September 11, 2013

SOLITARY CONFINEMENT is one of the cruelest fates that can befall a prisoner — so cruel, in fact, that the Supreme Court nearly declared it unconstitutional in 1890. Unfortunately, this particular punishment has remained a bitter reality of the U.S. correctional justice system in the century that’s followed, eliciting continual outrage from advocacy groups and inmates alike.

Locked in concrete cells without sunlight or human contact for up to 23 hours per day, inmates become prisoners of their own minds, trapped in their own anxieties, suspicions and fears. Although most of these prisoners will be re-introduced to the general population, it’s not surprising that nearly half of all prison suicides occur in solitary confinement. It’s a tactic that breaks people, often beyond repair.

Little wonder, then, that some 30,000 prisoners in California state prisons went on a hunger strike this summer to protest the use of solitary confinement. Protest organizers called off the strike after California lawmakers promised to hold hearings on the state’s so-called supermax prisons and their use of solitary confinement.

In Virginia, however, a hunger strike wasn’t necessary to highlight the cruelty of this punishment. In the past two years, the state’s Corrections Department has taken the initiative to institute a program at the Red Onion and Wallens Ridge state prisons that provides inmates in “administrative segregation” the opportunity to work their way out of crippling isolation.

Known as “step-down,” the program offers classes to inmates officials have identified as having potential for successful development. Sessions encourage them to confront issues such as substance abuse and anger management, and they’re eased back into regular human contact. Initially, the inmates participate in group sessions in adjacent individual cells; later they are handcuffed to a “security chair” for the sessions. The final step is joining the general prison population.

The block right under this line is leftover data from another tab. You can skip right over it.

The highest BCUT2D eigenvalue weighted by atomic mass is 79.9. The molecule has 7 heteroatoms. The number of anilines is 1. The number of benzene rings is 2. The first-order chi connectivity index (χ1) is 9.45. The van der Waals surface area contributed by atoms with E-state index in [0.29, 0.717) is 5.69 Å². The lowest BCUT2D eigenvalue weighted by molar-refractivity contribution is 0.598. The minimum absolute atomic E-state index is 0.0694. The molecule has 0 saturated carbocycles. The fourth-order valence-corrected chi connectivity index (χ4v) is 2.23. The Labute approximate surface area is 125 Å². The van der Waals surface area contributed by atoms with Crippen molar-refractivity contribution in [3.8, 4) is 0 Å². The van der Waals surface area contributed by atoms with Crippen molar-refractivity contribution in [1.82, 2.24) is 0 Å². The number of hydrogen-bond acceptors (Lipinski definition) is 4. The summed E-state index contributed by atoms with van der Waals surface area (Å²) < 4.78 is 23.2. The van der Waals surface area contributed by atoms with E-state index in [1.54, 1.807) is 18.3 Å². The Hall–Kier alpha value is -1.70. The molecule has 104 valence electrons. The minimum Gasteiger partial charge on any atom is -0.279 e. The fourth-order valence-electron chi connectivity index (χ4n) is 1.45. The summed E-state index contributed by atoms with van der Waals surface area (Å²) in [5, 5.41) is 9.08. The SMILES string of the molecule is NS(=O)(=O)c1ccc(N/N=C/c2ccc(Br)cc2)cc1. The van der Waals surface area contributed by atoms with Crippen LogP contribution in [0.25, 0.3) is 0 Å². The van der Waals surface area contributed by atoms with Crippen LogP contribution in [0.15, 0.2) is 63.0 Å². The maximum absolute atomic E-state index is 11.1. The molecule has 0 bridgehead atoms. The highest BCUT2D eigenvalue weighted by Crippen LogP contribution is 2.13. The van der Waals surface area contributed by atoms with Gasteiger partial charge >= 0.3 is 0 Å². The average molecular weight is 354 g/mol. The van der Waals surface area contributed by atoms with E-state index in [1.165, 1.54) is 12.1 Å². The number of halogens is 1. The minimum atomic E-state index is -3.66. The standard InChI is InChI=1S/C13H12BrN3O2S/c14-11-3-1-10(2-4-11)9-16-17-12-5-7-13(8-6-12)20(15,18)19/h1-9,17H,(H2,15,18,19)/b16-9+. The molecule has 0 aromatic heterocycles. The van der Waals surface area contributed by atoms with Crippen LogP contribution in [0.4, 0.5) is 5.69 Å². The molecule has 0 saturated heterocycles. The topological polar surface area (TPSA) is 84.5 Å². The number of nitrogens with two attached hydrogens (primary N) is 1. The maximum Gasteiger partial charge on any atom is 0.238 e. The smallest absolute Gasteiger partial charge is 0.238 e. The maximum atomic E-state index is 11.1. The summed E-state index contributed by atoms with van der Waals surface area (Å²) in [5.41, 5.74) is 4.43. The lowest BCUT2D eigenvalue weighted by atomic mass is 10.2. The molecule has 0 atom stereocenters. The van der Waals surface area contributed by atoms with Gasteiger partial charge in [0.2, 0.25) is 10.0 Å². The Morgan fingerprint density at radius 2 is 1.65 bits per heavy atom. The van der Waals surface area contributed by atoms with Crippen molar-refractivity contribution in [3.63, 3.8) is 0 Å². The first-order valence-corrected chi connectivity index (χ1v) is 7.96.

In 2011, Virginia had 468 prisoners locked away in solitary confinement at those two prisons. As of last month, only 179 remained. That’s a staggering 62 percent decrease, accompanied by an even more staggering 79 percent decrease in the number of grievances prisoners have issued since the “step-down” program began.

Those statistics are a testament to the viability of a solution to the many problems of solitary confinement as much as they evince the humanity of the state’s Corrections Department.

Besides, the long-term costs of allowing the status quo to remain unchallenged are simply too high. As state Delegate Patrick A. Hope (D-Arlington) and state Sen. Adam P. Ebbin (D-Alexandria) pointed out in The Post, nearly 90 percent of Virginia’s prisoners will be released. In their words: “Who would you rather have living in your community: a person who sat stewing year after year in near-total isolation or one who has spent his time learning new ways to communicate, solve problems and control his anger?”